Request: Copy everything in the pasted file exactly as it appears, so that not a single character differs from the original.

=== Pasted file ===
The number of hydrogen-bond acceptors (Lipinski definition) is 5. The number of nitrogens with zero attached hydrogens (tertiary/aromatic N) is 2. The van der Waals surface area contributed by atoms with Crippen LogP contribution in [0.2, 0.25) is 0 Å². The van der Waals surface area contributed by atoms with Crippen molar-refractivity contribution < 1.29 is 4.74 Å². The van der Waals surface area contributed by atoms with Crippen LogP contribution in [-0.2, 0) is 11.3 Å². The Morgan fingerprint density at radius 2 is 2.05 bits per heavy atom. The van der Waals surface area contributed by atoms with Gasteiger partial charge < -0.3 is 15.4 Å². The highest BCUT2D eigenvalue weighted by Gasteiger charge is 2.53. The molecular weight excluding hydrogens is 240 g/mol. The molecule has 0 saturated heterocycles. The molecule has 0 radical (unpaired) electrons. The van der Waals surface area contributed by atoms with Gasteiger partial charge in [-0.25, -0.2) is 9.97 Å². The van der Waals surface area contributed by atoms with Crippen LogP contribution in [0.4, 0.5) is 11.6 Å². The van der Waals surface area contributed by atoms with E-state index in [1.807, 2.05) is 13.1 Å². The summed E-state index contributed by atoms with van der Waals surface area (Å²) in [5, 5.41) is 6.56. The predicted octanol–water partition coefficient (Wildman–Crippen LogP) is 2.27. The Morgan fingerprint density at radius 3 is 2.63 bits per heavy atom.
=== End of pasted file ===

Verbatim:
The number of hydrogen-bond acceptors (Lipinski definition) is 5. The number of nitrogens with zero attached hydrogens (tertiary/aromatic N) is 2. The van der Waals surface area contributed by atoms with Crippen LogP contribution in [0.2, 0.25) is 0 Å². The van der Waals surface area contributed by atoms with Crippen molar-refractivity contribution < 1.29 is 4.74 Å². The van der Waals surface area contributed by atoms with Crippen LogP contribution in [-0.2, 0) is 11.3 Å². The Morgan fingerprint density at radius 2 is 2.05 bits per heavy atom. The van der Waals surface area contributed by atoms with Gasteiger partial charge < -0.3 is 15.4 Å². The highest BCUT2D eigenvalue weighted by Gasteiger charge is 2.53. The molecular weight excluding hydrogens is 240 g/mol. The molecule has 0 saturated heterocycles. The molecule has 0 radical (unpaired) electrons. The van der Waals surface area contributed by atoms with Gasteiger partial charge in [-0.25, -0.2) is 9.97 Å². The van der Waals surface area contributed by atoms with Crippen LogP contribution in [0.4, 0.5) is 11.6 Å². The van der Waals surface area contributed by atoms with E-state index in [1.807, 2.05) is 13.1 Å². The summed E-state index contributed by atoms with van der Waals surface area (Å²) in [5, 5.41) is 6.56. The predicted octanol–water partition coefficient (Wildman–Crippen LogP) is 2.27. The Morgan fingerprint density at radius 3 is 2.63 bits per heavy atom.